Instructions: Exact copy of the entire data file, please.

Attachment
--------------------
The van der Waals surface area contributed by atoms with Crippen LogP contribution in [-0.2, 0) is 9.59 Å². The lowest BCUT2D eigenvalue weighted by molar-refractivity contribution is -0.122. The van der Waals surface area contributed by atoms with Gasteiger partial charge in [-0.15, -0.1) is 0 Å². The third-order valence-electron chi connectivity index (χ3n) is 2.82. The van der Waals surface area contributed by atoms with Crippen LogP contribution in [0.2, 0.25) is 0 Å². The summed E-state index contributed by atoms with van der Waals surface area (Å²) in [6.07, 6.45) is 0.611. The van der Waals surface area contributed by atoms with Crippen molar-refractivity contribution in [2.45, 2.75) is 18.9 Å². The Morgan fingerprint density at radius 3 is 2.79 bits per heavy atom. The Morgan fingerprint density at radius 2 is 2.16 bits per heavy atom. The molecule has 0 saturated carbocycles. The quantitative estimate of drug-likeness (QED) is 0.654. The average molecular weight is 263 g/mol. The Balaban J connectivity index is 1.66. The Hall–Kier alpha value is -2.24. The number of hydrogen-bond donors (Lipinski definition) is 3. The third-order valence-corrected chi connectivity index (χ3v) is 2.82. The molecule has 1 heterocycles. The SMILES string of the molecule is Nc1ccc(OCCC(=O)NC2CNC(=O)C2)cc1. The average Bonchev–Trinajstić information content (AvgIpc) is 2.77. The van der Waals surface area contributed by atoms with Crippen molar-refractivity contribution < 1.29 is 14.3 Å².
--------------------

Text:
The van der Waals surface area contributed by atoms with Crippen LogP contribution in [-0.2, 0) is 9.59 Å². The lowest BCUT2D eigenvalue weighted by molar-refractivity contribution is -0.122. The van der Waals surface area contributed by atoms with Gasteiger partial charge in [-0.15, -0.1) is 0 Å². The third-order valence-electron chi connectivity index (χ3n) is 2.82. The van der Waals surface area contributed by atoms with Crippen LogP contribution in [0.2, 0.25) is 0 Å². The summed E-state index contributed by atoms with van der Waals surface area (Å²) in [6.07, 6.45) is 0.611. The van der Waals surface area contributed by atoms with Crippen molar-refractivity contribution in [2.45, 2.75) is 18.9 Å². The Morgan fingerprint density at radius 3 is 2.79 bits per heavy atom. The Morgan fingerprint density at radius 2 is 2.16 bits per heavy atom. The molecule has 0 saturated carbocycles. The quantitative estimate of drug-likeness (QED) is 0.654. The average molecular weight is 263 g/mol. The Balaban J connectivity index is 1.66. The Hall–Kier alpha value is -2.24. The number of hydrogen-bond donors (Lipinski definition) is 3. The third-order valence-corrected chi connectivity index (χ3v) is 2.82. The molecule has 1 heterocycles. The SMILES string of the molecule is Nc1ccc(OCCC(=O)NC2CNC(=O)C2)cc1. The average Bonchev–Trinajstić information content (AvgIpc) is 2.77. The van der Waals surface area contributed by atoms with Crippen molar-refractivity contribution < 1.29 is 14.3 Å².